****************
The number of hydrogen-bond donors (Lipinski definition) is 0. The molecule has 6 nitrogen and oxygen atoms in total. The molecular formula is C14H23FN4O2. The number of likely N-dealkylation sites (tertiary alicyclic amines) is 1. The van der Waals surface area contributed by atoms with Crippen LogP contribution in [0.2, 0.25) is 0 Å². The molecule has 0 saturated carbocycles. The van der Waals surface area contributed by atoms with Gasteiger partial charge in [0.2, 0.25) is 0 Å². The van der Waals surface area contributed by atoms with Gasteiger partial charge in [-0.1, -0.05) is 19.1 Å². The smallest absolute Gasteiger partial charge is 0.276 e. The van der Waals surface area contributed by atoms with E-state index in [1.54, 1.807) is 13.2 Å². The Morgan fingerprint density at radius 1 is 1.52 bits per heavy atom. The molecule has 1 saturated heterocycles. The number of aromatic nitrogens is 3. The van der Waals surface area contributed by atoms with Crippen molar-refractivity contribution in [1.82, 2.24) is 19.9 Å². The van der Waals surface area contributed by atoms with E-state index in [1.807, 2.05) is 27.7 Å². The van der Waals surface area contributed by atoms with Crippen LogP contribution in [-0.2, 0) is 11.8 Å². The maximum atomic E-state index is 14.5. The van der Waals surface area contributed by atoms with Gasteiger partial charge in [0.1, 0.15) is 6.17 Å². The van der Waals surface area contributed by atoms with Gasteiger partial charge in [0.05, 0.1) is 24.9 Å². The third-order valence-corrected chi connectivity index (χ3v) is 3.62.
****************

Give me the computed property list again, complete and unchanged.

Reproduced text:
The number of hydrogen-bond donors (Lipinski definition) is 0. The molecule has 6 nitrogen and oxygen atoms in total. The molecular formula is C14H23FN4O2. The number of likely N-dealkylation sites (tertiary alicyclic amines) is 1. The van der Waals surface area contributed by atoms with Crippen LogP contribution in [0.2, 0.25) is 0 Å². The molecule has 0 saturated carbocycles. The van der Waals surface area contributed by atoms with Gasteiger partial charge in [0.2, 0.25) is 0 Å². The van der Waals surface area contributed by atoms with Gasteiger partial charge in [-0.1, -0.05) is 19.1 Å². The smallest absolute Gasteiger partial charge is 0.276 e. The van der Waals surface area contributed by atoms with E-state index in [1.54, 1.807) is 13.2 Å². The Morgan fingerprint density at radius 1 is 1.52 bits per heavy atom. The molecule has 1 saturated heterocycles. The number of aromatic nitrogens is 3. The van der Waals surface area contributed by atoms with Crippen molar-refractivity contribution in [1.82, 2.24) is 19.9 Å². The van der Waals surface area contributed by atoms with E-state index in [1.807, 2.05) is 27.7 Å². The van der Waals surface area contributed by atoms with Crippen LogP contribution in [-0.2, 0) is 11.8 Å². The maximum atomic E-state index is 14.5. The van der Waals surface area contributed by atoms with Gasteiger partial charge in [0.1, 0.15) is 6.17 Å². The van der Waals surface area contributed by atoms with Gasteiger partial charge in [0.05, 0.1) is 24.9 Å². The third-order valence-corrected chi connectivity index (χ3v) is 3.62.